He has created a conceptual flat that consists of two bedrooms, a kitchen and a living room -- in 194 square feet or 18 square metres. Lim is able to achieve this by putting the bedrooms on top of the bathroom and kitchen.

While the concept is not new, particularly in places like Japan, Lim says flats in Hong Kong have a minimum height ceiling of 2.5 metres (8.2 feet), and some are as high as 10 feet, which makes "a flat within a flat" possible.

He also wants to prove that a space doesn't have to be completely utilitarian -- the show flat will be decorated with high-end furniture, including a Baccarat crystal chandelier.

One of the nano flats in Mont Vert in Tai Po
Lim says when it comes to living in style, quality of space, not quantity is most important.

If a developer gave him the opportunity to design a block of flats, he would probably never be able to do it his own idealistic way. Developers are not interested in having too high a ceiling when they can cram more units into the same volume of space. They and their management companies want to collect as much in management fees as possible...

And then his comment of quality of space and not quantity is important is completely out of touch. If someone can barely scrape enough together for a down payment for a 200 square foot apartment, they are not going to be able to afford a Baccarat chandelier, nor would they want one. The same goes for designer furniture. It's all well and good to make a show flat look enticing, but in reality, those who can afford to buy these tiny living spaces will probably hit Ikea and not Tom Dixon.

Oh and the ones who can afford to buy more than one of these flats are probably landlords so they won't be installing crystal chandeliers in a rental.

We like Lim's idea of trying to use vertical space as much as possible, but he's not being realistic.

And the psychological impact of living in tiny spaces can't be healthy. How is that quality of life?

Trying to sell nano flats as an idealistic aspiration mocks the people who are struggling to enter the housing market with the tiniest of flats. Size does matter.




Sunday, 20 August 2017

Strength in Numbers

Thousands of people at Johnston and Luard roads waiting for march to start
It turns out there weren't only a few people outraged about the jailing of the three Occupy leaders, Joshua Wong Chi-fung Nathan Law Kwun-chung and Alex Chow Yong-kang -- there were tens of thousands of them.

Police estimated there were about 22,000 people who started the march at Southern Playground in Wan Chai -- which probably means there were many, many more people willing to be outside in the hot sun, pouring with sweat.

We were stuck on Luard Road for an hour --  in the shade!
I took the MTR from Admiralty to Wan Chai and there were so many people getting on the train that I knew already that lots of protesters would show up. That was the biggest concern of my friend YTSL who worried that only a few people would show up like on July 1.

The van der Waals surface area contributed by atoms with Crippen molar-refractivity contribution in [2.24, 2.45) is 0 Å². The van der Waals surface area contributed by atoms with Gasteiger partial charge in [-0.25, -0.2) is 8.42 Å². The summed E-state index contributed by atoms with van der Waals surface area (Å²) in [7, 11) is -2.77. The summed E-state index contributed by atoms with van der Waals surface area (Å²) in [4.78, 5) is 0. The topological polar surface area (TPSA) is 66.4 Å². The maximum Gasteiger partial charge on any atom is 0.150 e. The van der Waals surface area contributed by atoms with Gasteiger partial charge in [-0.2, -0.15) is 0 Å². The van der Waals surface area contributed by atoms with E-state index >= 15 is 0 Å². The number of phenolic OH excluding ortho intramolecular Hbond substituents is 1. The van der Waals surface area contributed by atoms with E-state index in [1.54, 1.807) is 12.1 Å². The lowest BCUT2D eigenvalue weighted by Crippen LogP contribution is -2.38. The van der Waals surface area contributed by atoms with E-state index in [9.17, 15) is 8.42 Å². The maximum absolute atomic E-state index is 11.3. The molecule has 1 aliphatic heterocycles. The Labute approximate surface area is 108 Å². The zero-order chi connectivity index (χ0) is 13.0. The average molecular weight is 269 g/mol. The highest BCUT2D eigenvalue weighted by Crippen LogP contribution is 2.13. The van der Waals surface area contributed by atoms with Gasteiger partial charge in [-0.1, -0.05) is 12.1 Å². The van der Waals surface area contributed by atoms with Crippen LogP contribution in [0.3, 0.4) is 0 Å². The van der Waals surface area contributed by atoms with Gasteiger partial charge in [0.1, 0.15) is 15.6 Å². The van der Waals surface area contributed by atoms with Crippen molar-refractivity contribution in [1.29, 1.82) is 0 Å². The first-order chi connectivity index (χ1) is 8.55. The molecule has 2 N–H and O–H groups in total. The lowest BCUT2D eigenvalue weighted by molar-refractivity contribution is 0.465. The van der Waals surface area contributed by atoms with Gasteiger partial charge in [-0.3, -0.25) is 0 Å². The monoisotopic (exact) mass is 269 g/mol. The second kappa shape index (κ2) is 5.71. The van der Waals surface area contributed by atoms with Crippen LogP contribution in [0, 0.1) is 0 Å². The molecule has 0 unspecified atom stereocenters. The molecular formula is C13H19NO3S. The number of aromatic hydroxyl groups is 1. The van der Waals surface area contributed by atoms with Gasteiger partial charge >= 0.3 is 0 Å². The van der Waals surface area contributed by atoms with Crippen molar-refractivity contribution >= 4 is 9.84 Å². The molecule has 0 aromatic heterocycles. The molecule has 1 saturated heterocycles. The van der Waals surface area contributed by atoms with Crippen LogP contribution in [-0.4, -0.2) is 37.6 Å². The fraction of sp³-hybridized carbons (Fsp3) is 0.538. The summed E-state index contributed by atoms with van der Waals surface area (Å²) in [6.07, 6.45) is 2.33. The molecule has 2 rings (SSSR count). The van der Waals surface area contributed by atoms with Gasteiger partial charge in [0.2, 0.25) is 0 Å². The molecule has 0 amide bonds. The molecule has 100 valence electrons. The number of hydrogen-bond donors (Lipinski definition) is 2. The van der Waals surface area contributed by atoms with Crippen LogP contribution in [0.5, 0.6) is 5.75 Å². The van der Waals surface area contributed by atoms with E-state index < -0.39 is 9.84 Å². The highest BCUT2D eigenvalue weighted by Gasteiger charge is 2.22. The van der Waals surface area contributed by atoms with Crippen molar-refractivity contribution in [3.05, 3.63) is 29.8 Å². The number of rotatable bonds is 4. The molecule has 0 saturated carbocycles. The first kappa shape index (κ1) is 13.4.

One would think the 20th anniversary of the handover would be enough to spur people to get out into the streets, but it was this hot button issue of jailing what the foreign media are calling "Hong Kong's first prisoners of conscience" that got people out.

YTSL and I managed to find each other and then headed out the to the Johnston Road exit where it seemed everyone else was heading, but after we got out of Southern Playground, we barely moved for an hour.
Some confused tram riders refused to get off...

We speculate the police underestimated how many people would show up and so the march was halted from starting in order to get enough manpower to close the streets and stand along the march path.

Or they were trying to make protesters annoyed enough that they would leave before it began. A few elderly people did -- it really was quite hot -- but other than that the rest of us stayed put and shouted "hoi lo!" or "let us march!"

At around 4.15pm we finally made our way up Luard Road and then turned left onto Hennessy Road. A few people tried to pump up the crowd with slogans, but for the most part we just wanted to show our presence.

Many yellow umbrellas reminiscent of the Occupy protests
One elderly protester seemed keen to pick fights with anyone, police officers in particular with verbal slurs, but his friends dragged him away or told him to calm down. We're just here to march, mister! No need to start a fight!

From Hennessy Road onwards to the Court of Final Appeal in Central, it was pretty smooth sailing and we could walk at a decent pace. Tons of buses going west were stopped in their tracks, along with trams going in each direction. We wondered why people would stay in the trams because they wouldn't be moving for quite a while...

It was kind of bizarre how we had to wait for an hour at the starting point, but it took less than an hour to march to Central. When we got to the end, volunteers were soliciting donations for the three pro-democracy groups that organized the march: League of Social Democrats, Demosisto and Civil Human Rights Front.

Afterwards people rallied at the Court of Final Appeal
They asked for a minimum of HK$10 but I saw several people put HK$100 and even HK$500 bills in the boxes.

We didn't stay behind for the rally, as there were thousands of people behind us who had yet to arrive, but we were just pleased to voice our opinion with our feet!